Graham Lester, a partner with Davis & Benson Chartered Accountants, says most small accounting firms steer clear of risky tax advising and scheme promotion.
Lester says large firms where partners operate more independently from each other will be at greater risk than a small firm.
“In small firms you’re usually aware of all the clients in the partnership and you know how your other partners operate – especially if you’re doing anything contentious, things you’d talk about it,” Lester says.
— Mike Preston
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Australia’s new top-10 billionaire
Entrepreneur Gerry Harvey made a cool $31 million yesterday after pulling off a deal to sell Rebel Sport at the last minute.
And the windfall profit from the deal plus the profits of yet another successful year is set to catapult Harvey into the exalted ranks of Australia’s the top-10 billionaires this year.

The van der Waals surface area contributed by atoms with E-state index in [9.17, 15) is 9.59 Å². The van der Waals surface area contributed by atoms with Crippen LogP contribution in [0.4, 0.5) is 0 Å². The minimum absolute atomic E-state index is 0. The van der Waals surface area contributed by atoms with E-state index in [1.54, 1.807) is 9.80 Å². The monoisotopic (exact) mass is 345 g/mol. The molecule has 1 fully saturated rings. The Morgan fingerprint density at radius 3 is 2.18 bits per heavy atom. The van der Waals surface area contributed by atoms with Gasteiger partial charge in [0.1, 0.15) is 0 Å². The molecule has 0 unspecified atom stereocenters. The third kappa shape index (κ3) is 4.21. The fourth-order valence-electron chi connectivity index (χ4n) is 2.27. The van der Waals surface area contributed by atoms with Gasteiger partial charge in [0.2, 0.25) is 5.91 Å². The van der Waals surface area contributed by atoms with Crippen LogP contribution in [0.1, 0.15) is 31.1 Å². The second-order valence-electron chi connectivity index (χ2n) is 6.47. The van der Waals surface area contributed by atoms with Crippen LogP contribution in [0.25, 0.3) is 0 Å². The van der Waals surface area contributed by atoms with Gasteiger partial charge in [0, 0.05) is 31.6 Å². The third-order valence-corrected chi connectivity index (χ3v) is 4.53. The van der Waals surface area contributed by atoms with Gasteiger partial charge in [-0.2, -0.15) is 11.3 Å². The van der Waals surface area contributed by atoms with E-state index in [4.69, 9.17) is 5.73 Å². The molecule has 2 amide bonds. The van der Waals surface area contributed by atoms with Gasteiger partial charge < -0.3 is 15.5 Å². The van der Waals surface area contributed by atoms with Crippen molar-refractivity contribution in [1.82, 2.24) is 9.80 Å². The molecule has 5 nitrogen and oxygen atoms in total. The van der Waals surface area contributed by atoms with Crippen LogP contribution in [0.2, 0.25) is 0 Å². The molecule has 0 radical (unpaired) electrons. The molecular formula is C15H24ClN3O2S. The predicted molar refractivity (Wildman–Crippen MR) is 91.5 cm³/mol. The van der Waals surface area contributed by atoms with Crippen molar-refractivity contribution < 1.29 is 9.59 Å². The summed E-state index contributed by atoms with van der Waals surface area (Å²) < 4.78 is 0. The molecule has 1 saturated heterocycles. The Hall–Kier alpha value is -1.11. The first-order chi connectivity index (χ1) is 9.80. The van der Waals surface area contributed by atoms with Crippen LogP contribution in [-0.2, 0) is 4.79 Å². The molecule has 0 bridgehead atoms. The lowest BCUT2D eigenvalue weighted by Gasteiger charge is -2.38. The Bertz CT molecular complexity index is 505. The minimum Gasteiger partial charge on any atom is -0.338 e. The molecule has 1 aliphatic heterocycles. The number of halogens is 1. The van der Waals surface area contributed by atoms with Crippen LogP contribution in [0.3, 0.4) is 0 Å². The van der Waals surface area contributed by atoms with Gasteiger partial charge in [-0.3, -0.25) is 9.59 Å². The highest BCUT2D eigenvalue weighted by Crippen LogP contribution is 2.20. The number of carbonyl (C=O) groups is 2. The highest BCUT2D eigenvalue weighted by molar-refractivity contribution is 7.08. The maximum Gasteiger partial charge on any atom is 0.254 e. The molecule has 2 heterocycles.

Harvey Norman may also go on a spending spree, looking for acquisitions with $150 million profit added to its war chest.
Yesterday Harvey managed to convince Rebel shareholders to approve a $370 million buyout by private equity firm Archer Capital.
Harvey Norman, which owns a 53% stake in Rebel, will make a profit of $150 million from the deal. Rebel shares were bought at 83 cents and sold five years later for $4.60.
Gerry Harvey, who owns 29% of Harvey Norman, watched his wealth rise by $31 million yesterday as shares rose by 10 cents on the news of the deal. James Thomson, editor of the BRW Rich List, says Harvey will also receive a large dividend from the deal. “The market has factored in some gain from the Rebel deal already, and Harvey Norman shares have risen by 21% over the last 12 months, so we are looking at a substantial rise in his valuation,” Thomson says.
Last year Harvey was valued at $1.5 billion on the BRW Rich List. A back-of-the-envelope estimate by SmartCompany puts his wealth at about $1.8 billion this year. This would take him from 12th on the BRW Rich List to somewhere in the top 10 – as long as Australia’s other top-10 billionaires have not had the same good fortune.